Singaporean Khoo Swee Chiow becomes first South-east Asian to scale world's 3 highest peaks

Singaporean adventurer and mountaineer Khoo Swee Chiow has become the first South-east Asian to scale the world's three highest peaks - Mount Everest, K2 and Kangchenjunga.
Singaporean adventurer and mountaineer Khoo Swee Chiow has become the first South-east Asian to scale the world's three highest peaks - Mount Everest, K2 and Kangchenjunga.PHOTO: KHOO SWEE CHIOW / FACEBOOK
Singaporean adventurer and mountaineer Khoo Swee Chiow, with his family. He is the first South-east Asian to scale the world's three highest peaks.
Singaporean adventurer and mountaineer Khoo Swee Chiow, with his family. He is the first South-east Asian to scale the world's three highest peaks.PHOTO: ST FILE

SINGAPORE - Singaporean adventurer and mountaineer Khoo Swee Chiow has become the first South-east Asian to scale the world's three highest peaks - Mount Everest (8,848m), K2 (8,611m) and Kangchenjunga (8,586m).

Mr Khoo, 55, reached the summit of Kangchenjunga at 8am local time (10.15am Singapore time) last Wednesday (May 15) on his third attempt, he said in a media statement on Friday.

The mountain lies between Nepal and India's Sikkim state.

Khoo first attempted to climb Kangchenjunga in 2017, but turned back at 8,000m due to a shortage of rope.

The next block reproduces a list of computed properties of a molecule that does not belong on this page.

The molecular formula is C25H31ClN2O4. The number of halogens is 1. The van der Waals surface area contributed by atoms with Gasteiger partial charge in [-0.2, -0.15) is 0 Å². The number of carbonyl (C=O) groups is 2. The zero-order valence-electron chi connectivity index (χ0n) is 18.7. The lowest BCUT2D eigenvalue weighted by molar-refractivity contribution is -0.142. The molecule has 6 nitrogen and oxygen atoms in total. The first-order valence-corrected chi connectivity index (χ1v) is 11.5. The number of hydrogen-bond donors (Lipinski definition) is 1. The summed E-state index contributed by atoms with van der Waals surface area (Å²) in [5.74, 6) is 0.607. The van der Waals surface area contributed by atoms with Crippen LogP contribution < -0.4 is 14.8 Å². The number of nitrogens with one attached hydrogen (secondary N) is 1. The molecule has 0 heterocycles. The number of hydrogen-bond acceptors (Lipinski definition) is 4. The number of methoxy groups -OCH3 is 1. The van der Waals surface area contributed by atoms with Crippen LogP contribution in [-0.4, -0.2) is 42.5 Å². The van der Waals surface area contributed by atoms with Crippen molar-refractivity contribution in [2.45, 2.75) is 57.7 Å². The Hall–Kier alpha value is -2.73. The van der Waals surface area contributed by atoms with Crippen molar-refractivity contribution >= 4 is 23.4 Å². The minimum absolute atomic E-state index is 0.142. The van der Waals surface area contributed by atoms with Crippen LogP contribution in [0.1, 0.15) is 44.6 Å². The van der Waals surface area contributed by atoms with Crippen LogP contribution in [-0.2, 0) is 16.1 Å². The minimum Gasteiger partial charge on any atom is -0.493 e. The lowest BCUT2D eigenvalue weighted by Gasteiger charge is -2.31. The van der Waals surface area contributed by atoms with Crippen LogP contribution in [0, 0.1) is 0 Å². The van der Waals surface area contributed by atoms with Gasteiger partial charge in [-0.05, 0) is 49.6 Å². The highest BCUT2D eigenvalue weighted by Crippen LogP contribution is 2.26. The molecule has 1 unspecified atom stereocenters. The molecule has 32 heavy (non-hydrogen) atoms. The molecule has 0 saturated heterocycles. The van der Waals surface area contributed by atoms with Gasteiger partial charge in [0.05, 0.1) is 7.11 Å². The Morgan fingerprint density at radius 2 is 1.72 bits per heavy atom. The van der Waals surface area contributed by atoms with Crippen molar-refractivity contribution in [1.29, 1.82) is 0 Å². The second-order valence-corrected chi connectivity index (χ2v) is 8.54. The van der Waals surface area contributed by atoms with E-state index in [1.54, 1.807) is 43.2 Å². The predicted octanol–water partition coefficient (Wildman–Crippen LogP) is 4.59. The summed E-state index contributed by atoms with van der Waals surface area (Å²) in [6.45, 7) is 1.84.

The next year, he was about 280m shy from the summit when he again aborted the climb due to deep snow and dangerous conditions.

In a Facebook post last Friday, Mr Khoo wrote: "15 May 2019. Kangchenjunga summit. Finally, after 3 attempts. Hard to put into words my emotion. Thanks for your prayers. #daretodream #donotgiveup"

 

He also shared photos of the breathtaking Himalayan mountain range from the top.

Mr Khoo, who was a member of the first Singaporean team to scale Everest in 1998, said that Kangchenjunga is on par with K2 in terms of difficulty. He climbed K2 in 2012.

While K2 is lower than Everest, it is known to be far more dangerous to climb as its routes are steeper and the surrounding weather significantly colder and less predictable.

Around 7,000 people are said to have reached the summit of Everest so far, though only 420 climbers have scaled Kangchenjunga.